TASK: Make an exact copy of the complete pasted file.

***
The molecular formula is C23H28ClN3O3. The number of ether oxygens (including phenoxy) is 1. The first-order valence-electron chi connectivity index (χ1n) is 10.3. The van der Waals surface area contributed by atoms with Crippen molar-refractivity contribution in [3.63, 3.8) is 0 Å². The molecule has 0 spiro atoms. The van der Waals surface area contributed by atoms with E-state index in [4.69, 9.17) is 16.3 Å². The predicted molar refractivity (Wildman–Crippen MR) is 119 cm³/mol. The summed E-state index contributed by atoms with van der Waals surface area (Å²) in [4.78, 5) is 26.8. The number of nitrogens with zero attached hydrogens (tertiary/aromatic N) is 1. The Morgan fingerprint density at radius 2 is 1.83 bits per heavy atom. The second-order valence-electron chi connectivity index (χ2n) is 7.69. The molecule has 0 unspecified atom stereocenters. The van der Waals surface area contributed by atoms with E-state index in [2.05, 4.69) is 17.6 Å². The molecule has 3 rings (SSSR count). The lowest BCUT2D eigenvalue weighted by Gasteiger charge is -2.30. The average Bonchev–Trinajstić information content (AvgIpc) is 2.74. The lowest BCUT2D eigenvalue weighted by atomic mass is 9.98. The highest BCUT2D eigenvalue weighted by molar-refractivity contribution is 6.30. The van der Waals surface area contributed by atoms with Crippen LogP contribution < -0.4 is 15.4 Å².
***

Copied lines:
The molecular formula is C23H28ClN3O3. The number of ether oxygens (including phenoxy) is 1. The first-order valence-electron chi connectivity index (χ1n) is 10.3. The van der Waals surface area contributed by atoms with Crippen molar-refractivity contribution in [3.63, 3.8) is 0 Å². The molecule has 0 spiro atoms. The van der Waals surface area contributed by atoms with E-state index in [4.69, 9.17) is 16.3 Å². The predicted molar refractivity (Wildman–Crippen MR) is 119 cm³/mol. The summed E-state index contributed by atoms with van der Waals surface area (Å²) in [4.78, 5) is 26.8. The number of nitrogens with zero attached hydrogens (tertiary/aromatic N) is 1. The Morgan fingerprint density at radius 2 is 1.83 bits per heavy atom. The second-order valence-electron chi connectivity index (χ2n) is 7.69. The molecule has 0 unspecified atom stereocenters. The van der Waals surface area contributed by atoms with E-state index in [2.05, 4.69) is 17.6 Å². The molecule has 3 rings (SSSR count). The lowest BCUT2D eigenvalue weighted by Gasteiger charge is -2.30. The average Bonchev–Trinajstić information content (AvgIpc) is 2.74. The lowest BCUT2D eigenvalue weighted by atomic mass is 9.98. The highest BCUT2D eigenvalue weighted by molar-refractivity contribution is 6.30. The van der Waals surface area contributed by atoms with Crippen LogP contribution < -0.4 is 15.4 Å².